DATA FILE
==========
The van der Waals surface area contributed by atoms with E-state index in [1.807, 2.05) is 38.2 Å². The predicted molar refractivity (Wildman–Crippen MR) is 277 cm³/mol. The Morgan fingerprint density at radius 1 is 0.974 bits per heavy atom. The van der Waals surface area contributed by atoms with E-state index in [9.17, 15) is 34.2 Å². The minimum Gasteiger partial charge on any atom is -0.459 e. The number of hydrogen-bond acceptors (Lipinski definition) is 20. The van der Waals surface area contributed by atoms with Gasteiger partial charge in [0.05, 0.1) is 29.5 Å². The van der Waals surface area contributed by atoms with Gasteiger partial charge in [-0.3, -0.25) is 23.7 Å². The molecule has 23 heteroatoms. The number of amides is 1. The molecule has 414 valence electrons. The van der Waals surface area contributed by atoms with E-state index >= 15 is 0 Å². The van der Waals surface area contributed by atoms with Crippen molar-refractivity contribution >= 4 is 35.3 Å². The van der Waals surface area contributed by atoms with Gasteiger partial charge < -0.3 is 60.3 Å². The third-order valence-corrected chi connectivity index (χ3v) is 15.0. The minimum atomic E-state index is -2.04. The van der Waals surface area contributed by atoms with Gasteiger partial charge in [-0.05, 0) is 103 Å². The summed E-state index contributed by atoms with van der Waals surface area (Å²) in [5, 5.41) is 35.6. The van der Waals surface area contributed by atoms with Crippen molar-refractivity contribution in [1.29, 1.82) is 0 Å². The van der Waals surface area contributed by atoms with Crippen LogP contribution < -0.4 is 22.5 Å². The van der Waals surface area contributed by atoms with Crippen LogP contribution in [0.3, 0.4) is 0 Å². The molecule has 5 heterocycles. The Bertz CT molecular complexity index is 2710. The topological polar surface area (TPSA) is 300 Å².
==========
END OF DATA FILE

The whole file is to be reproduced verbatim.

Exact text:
The van der Waals surface area contributed by atoms with E-state index in [1.807, 2.05) is 38.2 Å². The predicted molar refractivity (Wildman–Crippen MR) is 277 cm³/mol. The Morgan fingerprint density at radius 1 is 0.974 bits per heavy atom. The van der Waals surface area contributed by atoms with E-state index in [9.17, 15) is 34.2 Å². The minimum Gasteiger partial charge on any atom is -0.459 e. The number of hydrogen-bond acceptors (Lipinski definition) is 20. The van der Waals surface area contributed by atoms with Gasteiger partial charge in [0.05, 0.1) is 29.5 Å². The van der Waals surface area contributed by atoms with Gasteiger partial charge in [-0.3, -0.25) is 23.7 Å². The molecule has 23 heteroatoms. The number of amides is 1. The molecule has 414 valence electrons. The van der Waals surface area contributed by atoms with E-state index >= 15 is 0 Å². The van der Waals surface area contributed by atoms with Crippen molar-refractivity contribution >= 4 is 35.3 Å². The van der Waals surface area contributed by atoms with Gasteiger partial charge < -0.3 is 60.3 Å². The third-order valence-corrected chi connectivity index (χ3v) is 15.0. The minimum atomic E-state index is -2.04. The van der Waals surface area contributed by atoms with Gasteiger partial charge in [-0.05, 0) is 103 Å². The summed E-state index contributed by atoms with van der Waals surface area (Å²) in [5, 5.41) is 35.6. The van der Waals surface area contributed by atoms with Crippen molar-refractivity contribution in [1.29, 1.82) is 0 Å². The van der Waals surface area contributed by atoms with Crippen LogP contribution < -0.4 is 22.5 Å². The van der Waals surface area contributed by atoms with Crippen LogP contribution in [0.3, 0.4) is 0 Å². The molecule has 5 heterocycles. The Bertz CT molecular complexity index is 2710. The topological polar surface area (TPSA) is 300 Å².